It is a wonder, in retrospect, that the Irish managed to maintain such a high level of economic growth despite a significant drop in consumer spending and a growing public debt burden.
The result has been an exceptionally robust economy.
But despite that success, the economy is still not well served by a high standard of living.
There are many factors that contributed to the strong economic performance.
Economists at IHS Markit and the Irish Central Bank have now published a report, “Why the Irish Have Had It So Good in the Market”, that sets out a series of explanations for the extraordinary growth.
First, it says, Ireland has a strong domestic market with strong consumer spending.
“Consumer spending is key to Ireland’s economic performance,” the report says.
The report also says that, as the country has grown its gross domestic product (GDP) by almost 6 per cent a year since 2012, this has resulted in a substantial increase in its purchasing power, which has made up for some of the slowdown in consumer demand.
Secondly, the Irish economy is relatively insulated from external shocks, as it is a country with a relatively low inflation rate, a low unemployment rate, low social welfare costs, and relatively high savings rates.
Thirdly, the report points out that there is strong demand for services in the country.
“There is no doubt that the economy was built on services.
Ireland has more than twice the number of registered nurses and a higher proportion of doctors than any other OECD country,” it says.
“This is in part due to the fact that the service sector has a relatively high level on which to build a business model.”
Fourthly, there is an unusually large amount of capital that is invested in the economy, and it can be argued that the boom in Irish companies is largely due to that.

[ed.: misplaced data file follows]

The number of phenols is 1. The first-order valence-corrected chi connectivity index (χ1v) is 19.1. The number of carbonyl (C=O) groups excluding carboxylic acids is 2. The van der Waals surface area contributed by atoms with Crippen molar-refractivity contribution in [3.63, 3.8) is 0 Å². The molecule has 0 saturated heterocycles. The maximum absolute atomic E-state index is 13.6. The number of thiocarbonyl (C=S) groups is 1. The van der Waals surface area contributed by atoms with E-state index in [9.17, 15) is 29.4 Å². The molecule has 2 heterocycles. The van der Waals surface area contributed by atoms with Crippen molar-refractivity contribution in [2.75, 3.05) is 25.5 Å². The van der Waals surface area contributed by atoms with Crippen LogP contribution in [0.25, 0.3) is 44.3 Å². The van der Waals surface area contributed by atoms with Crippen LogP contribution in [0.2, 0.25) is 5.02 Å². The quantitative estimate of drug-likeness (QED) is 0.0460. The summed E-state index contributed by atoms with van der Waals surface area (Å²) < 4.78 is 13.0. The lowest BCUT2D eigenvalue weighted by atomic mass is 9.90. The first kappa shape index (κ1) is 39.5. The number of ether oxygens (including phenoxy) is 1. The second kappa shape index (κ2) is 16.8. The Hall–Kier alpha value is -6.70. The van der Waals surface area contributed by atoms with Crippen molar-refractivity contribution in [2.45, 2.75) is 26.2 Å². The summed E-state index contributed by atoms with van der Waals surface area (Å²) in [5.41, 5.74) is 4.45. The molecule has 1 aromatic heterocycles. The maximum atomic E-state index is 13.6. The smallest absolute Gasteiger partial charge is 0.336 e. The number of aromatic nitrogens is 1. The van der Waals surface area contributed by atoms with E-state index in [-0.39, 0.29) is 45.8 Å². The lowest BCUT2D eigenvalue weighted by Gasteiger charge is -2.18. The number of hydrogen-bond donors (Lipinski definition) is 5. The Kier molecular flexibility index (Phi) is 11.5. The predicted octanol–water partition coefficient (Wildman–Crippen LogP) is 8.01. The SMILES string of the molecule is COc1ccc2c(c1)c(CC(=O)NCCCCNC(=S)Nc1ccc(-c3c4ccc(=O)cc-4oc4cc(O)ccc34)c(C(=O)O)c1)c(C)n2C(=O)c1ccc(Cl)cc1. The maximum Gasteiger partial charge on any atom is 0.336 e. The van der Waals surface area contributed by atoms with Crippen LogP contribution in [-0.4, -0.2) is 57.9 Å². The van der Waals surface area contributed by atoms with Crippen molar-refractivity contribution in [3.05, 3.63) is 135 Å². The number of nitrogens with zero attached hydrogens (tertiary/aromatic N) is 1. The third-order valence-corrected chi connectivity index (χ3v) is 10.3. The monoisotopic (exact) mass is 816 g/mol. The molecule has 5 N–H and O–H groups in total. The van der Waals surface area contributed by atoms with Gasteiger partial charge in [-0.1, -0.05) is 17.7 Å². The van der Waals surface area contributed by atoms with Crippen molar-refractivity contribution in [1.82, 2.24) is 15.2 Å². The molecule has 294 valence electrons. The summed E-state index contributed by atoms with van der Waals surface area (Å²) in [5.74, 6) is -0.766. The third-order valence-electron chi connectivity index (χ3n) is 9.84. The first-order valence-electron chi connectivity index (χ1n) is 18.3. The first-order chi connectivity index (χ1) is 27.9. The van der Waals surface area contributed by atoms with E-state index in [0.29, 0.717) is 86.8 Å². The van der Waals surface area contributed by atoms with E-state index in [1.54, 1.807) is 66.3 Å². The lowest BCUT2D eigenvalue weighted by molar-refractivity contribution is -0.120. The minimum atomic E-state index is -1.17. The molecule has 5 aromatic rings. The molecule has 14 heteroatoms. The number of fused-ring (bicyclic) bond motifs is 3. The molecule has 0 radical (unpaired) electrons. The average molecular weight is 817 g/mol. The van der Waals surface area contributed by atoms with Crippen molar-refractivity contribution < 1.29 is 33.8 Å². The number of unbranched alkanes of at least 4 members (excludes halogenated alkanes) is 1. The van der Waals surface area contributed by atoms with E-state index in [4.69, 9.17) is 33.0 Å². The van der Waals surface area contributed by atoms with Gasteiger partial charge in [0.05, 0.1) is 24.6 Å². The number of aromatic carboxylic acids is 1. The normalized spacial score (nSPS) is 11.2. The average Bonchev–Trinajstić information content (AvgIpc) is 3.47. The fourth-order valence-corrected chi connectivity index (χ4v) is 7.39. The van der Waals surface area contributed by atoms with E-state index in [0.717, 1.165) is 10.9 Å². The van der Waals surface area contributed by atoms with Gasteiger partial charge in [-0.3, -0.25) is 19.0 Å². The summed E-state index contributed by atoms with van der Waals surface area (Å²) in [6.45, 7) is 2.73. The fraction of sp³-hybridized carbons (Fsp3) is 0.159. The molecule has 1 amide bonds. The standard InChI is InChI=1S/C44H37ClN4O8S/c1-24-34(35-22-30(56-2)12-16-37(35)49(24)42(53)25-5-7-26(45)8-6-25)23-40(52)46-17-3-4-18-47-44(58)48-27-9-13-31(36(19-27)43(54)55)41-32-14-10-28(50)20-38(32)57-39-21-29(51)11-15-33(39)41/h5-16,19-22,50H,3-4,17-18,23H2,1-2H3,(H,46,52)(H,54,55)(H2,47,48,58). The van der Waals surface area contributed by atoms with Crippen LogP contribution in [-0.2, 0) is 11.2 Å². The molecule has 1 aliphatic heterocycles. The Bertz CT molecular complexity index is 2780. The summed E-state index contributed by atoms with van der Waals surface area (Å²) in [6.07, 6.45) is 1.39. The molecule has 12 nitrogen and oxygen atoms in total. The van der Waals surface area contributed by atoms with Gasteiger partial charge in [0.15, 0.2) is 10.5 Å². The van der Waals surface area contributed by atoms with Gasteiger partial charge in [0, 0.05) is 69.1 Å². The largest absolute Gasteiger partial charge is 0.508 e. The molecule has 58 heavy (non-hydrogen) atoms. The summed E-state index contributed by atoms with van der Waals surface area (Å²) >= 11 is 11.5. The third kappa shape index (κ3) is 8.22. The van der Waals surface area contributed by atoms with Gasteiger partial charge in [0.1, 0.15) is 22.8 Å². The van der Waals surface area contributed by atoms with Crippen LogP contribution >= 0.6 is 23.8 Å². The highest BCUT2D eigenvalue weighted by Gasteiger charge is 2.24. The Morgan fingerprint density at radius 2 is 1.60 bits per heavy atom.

“Ireland’s economic boom is a reflection of the fact there is a relatively large amount, if not the largest amount, of private capital in the system, with Ireland having the world’s third highest ratio of private sector debt to GDP at 3.5 per cent,” it notes.
Fifthly, it points out the country’s relatively low level of debt, which means it is able to borrow at very low rates.
“The Irish economy has been able to maintain an exceptionally low interest rate policy, which is an excellent way to stimulate the economy.”
Sixthly and finally, it notes that the Government has taken some steps to improve the countrys economic prospects.
While the economy has grown, it has been hampered by the lack of clarity over the future of the public finances, which have been the subject of a major audit.
These reforms have included increasing the capacity of public sector banks to take on debt, and allowing Irish banks to borrow from the European Central Bank.
In addition, the government has implemented the reform of the way the country deals with its trade surplus, which allows for more trade, higher imports and exports, and more spending on infrastructure.
But while the government’s reforms have been welcomed by some quarters, it is not a good indicator of the economy’s future.
Despite the improvements in economic conditions, there are a number of other problems that still remain.
Firstly, the high level the country still has to maintain its relatively low public debt, despite a large increase in the level of public spending.
“Despite an improving macroeconomic outlook, Ireland still has a high public debt level and is still in the position of having a substantial public deficit,” the IHS report says, adding that “these are significant problems for the economy”.
Secondly and perhaps more importantly, the country is still heavily dependent on the public sector for much of its economic activity, with the main source of revenue being public spending, the National Health Service (NHS).
This is because the NHS has to pay for the cost of all the other public services, including the State pension.
This means that public expenditure is a key part of Irelands budget, and while the economy may have benefited from a more robust public sector, it remains vulnerable to external shocks.
Finally, the economic growth has been a long time coming.
After the financial crisis of 2008, the Government started to shift away from a fiscal-driven growth model, which saw growth come mainly from a strong public sector and increased investment.
However, as public spending declined and the private sector shrank, the growth was less strong.
Today, the NHP has seen its annual operating surplus drop from £7.3bn in 2016 to £2.3 billion.
Furthermore, the rate of growth has fallen from 4.1 per cent in 2012 to 3.9 per cent last year.
According to the IIS, the next step in the recovery will be a return to fiscal consolidation.
With the fiscal deficit expected to rise to 6.2 per cent of GDP in 2019, the prospects for a return of the growth in public spending look bleak.